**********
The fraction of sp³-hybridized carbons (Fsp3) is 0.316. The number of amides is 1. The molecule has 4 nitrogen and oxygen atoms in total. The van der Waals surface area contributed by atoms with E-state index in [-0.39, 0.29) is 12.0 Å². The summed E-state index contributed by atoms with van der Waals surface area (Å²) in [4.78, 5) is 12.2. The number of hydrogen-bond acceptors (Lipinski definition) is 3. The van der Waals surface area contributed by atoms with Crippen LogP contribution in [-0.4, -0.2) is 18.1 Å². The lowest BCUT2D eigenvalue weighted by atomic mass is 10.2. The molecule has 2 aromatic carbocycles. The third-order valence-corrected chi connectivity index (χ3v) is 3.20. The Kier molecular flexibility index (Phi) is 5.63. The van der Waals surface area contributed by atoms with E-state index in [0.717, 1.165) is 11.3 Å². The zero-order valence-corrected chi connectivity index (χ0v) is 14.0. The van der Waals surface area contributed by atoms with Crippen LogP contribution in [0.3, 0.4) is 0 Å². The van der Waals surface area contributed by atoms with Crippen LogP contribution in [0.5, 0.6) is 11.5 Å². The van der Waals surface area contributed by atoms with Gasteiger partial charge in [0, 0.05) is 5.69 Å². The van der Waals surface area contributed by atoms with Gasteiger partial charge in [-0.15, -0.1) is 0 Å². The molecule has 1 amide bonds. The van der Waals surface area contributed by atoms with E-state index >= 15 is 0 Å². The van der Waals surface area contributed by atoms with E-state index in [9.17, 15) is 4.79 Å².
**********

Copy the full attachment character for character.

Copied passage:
The fraction of sp³-hybridized carbons (Fsp3) is 0.316. The number of amides is 1. The molecule has 4 nitrogen and oxygen atoms in total. The van der Waals surface area contributed by atoms with E-state index in [-0.39, 0.29) is 12.0 Å². The summed E-state index contributed by atoms with van der Waals surface area (Å²) in [4.78, 5) is 12.2. The number of hydrogen-bond acceptors (Lipinski definition) is 3. The van der Waals surface area contributed by atoms with Crippen LogP contribution in [-0.4, -0.2) is 18.1 Å². The lowest BCUT2D eigenvalue weighted by atomic mass is 10.2. The molecule has 2 aromatic carbocycles. The third-order valence-corrected chi connectivity index (χ3v) is 3.20. The Kier molecular flexibility index (Phi) is 5.63. The van der Waals surface area contributed by atoms with E-state index in [0.717, 1.165) is 11.3 Å². The zero-order valence-corrected chi connectivity index (χ0v) is 14.0. The van der Waals surface area contributed by atoms with Crippen LogP contribution in [0.3, 0.4) is 0 Å². The van der Waals surface area contributed by atoms with Crippen LogP contribution in [0.5, 0.6) is 11.5 Å². The van der Waals surface area contributed by atoms with Gasteiger partial charge in [0, 0.05) is 5.69 Å². The van der Waals surface area contributed by atoms with Gasteiger partial charge in [-0.15, -0.1) is 0 Å². The molecule has 1 amide bonds. The van der Waals surface area contributed by atoms with E-state index >= 15 is 0 Å². The van der Waals surface area contributed by atoms with E-state index in [9.17, 15) is 4.79 Å².